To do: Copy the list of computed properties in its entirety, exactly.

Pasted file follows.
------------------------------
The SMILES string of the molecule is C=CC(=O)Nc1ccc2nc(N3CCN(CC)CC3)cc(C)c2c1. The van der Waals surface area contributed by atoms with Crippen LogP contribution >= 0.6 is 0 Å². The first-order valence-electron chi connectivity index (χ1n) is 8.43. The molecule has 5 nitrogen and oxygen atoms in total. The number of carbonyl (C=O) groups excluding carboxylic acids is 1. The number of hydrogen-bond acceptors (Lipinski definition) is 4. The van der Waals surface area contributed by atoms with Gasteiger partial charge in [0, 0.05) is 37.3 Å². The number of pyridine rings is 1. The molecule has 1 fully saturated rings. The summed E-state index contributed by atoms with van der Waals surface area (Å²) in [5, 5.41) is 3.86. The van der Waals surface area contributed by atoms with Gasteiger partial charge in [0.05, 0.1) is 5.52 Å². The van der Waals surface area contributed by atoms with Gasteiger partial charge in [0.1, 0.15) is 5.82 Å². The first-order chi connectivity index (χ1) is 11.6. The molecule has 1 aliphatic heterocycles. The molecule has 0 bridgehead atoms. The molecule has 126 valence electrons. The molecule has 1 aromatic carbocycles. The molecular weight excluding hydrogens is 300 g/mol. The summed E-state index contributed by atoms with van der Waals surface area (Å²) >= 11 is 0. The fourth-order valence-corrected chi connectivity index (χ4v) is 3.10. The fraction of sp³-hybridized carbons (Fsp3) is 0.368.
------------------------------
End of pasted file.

The SMILES string of the molecule is C=CC(=O)Nc1ccc2nc(N3CCN(CC)CC3)cc(C)c2c1. The van der Waals surface area contributed by atoms with Crippen LogP contribution >= 0.6 is 0 Å². The first-order valence-electron chi connectivity index (χ1n) is 8.43. The molecule has 5 nitrogen and oxygen atoms in total. The number of carbonyl (C=O) groups excluding carboxylic acids is 1. The number of hydrogen-bond acceptors (Lipinski definition) is 4. The van der Waals surface area contributed by atoms with Gasteiger partial charge in [0, 0.05) is 37.3 Å². The number of pyridine rings is 1. The molecule has 1 fully saturated rings. The summed E-state index contributed by atoms with van der Waals surface area (Å²) in [5, 5.41) is 3.86. The van der Waals surface area contributed by atoms with Gasteiger partial charge in [0.05, 0.1) is 5.52 Å². The van der Waals surface area contributed by atoms with Gasteiger partial charge in [0.1, 0.15) is 5.82 Å². The first-order chi connectivity index (χ1) is 11.6. The molecule has 1 aliphatic heterocycles. The molecule has 0 bridgehead atoms. The molecule has 126 valence electrons. The molecule has 1 aromatic carbocycles. The molecular weight excluding hydrogens is 300 g/mol. The summed E-state index contributed by atoms with van der Waals surface area (Å²) >= 11 is 0. The fourth-order valence-corrected chi connectivity index (χ4v) is 3.10. The fraction of sp³-hybridized carbons (Fsp3) is 0.368.